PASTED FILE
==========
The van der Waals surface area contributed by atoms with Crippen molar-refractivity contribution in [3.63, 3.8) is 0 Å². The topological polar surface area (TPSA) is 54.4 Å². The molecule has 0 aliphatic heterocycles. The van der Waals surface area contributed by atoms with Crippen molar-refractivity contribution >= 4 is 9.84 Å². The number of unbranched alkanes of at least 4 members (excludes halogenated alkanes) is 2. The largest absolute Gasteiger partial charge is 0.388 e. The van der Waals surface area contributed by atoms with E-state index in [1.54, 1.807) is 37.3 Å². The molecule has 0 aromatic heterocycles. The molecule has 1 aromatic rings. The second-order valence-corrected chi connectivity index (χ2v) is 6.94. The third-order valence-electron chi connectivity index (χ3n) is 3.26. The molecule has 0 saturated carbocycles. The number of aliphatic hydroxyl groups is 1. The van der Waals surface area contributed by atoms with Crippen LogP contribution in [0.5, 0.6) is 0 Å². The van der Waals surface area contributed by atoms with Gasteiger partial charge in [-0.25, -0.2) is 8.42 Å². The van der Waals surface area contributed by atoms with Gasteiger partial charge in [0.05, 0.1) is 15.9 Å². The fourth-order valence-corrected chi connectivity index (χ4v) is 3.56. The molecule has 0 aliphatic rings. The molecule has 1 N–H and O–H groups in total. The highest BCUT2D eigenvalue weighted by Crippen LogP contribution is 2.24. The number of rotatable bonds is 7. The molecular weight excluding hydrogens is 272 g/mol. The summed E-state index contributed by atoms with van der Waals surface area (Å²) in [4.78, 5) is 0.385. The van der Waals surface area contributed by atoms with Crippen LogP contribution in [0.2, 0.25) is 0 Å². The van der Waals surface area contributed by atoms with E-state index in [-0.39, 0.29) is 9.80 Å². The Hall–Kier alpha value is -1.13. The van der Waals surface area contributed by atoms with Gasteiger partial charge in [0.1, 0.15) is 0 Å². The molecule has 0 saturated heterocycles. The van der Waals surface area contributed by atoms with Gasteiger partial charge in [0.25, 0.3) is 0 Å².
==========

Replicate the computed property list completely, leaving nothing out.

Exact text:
The van der Waals surface area contributed by atoms with Crippen molar-refractivity contribution in [3.63, 3.8) is 0 Å². The topological polar surface area (TPSA) is 54.4 Å². The molecule has 0 aliphatic heterocycles. The van der Waals surface area contributed by atoms with Crippen molar-refractivity contribution >= 4 is 9.84 Å². The number of unbranched alkanes of at least 4 members (excludes halogenated alkanes) is 2. The largest absolute Gasteiger partial charge is 0.388 e. The van der Waals surface area contributed by atoms with E-state index in [1.54, 1.807) is 37.3 Å². The molecule has 0 aromatic heterocycles. The molecule has 1 aromatic rings. The second-order valence-corrected chi connectivity index (χ2v) is 6.94. The third-order valence-electron chi connectivity index (χ3n) is 3.26. The molecule has 0 saturated carbocycles. The number of aliphatic hydroxyl groups is 1. The van der Waals surface area contributed by atoms with Crippen LogP contribution in [0.5, 0.6) is 0 Å². The van der Waals surface area contributed by atoms with Gasteiger partial charge in [-0.25, -0.2) is 8.42 Å². The van der Waals surface area contributed by atoms with Gasteiger partial charge in [0.05, 0.1) is 15.9 Å². The fourth-order valence-corrected chi connectivity index (χ4v) is 3.56. The molecule has 0 aliphatic rings. The molecule has 1 N–H and O–H groups in total. The highest BCUT2D eigenvalue weighted by Crippen LogP contribution is 2.24. The number of rotatable bonds is 7. The molecular weight excluding hydrogens is 272 g/mol. The summed E-state index contributed by atoms with van der Waals surface area (Å²) in [4.78, 5) is 0.385. The van der Waals surface area contributed by atoms with Crippen LogP contribution in [0.2, 0.25) is 0 Å². The van der Waals surface area contributed by atoms with E-state index in [-0.39, 0.29) is 9.80 Å². The Hall–Kier alpha value is -1.13. The van der Waals surface area contributed by atoms with Gasteiger partial charge in [0.1, 0.15) is 0 Å². The molecule has 0 saturated heterocycles. The van der Waals surface area contributed by atoms with Gasteiger partial charge in [0.25, 0.3) is 0 Å².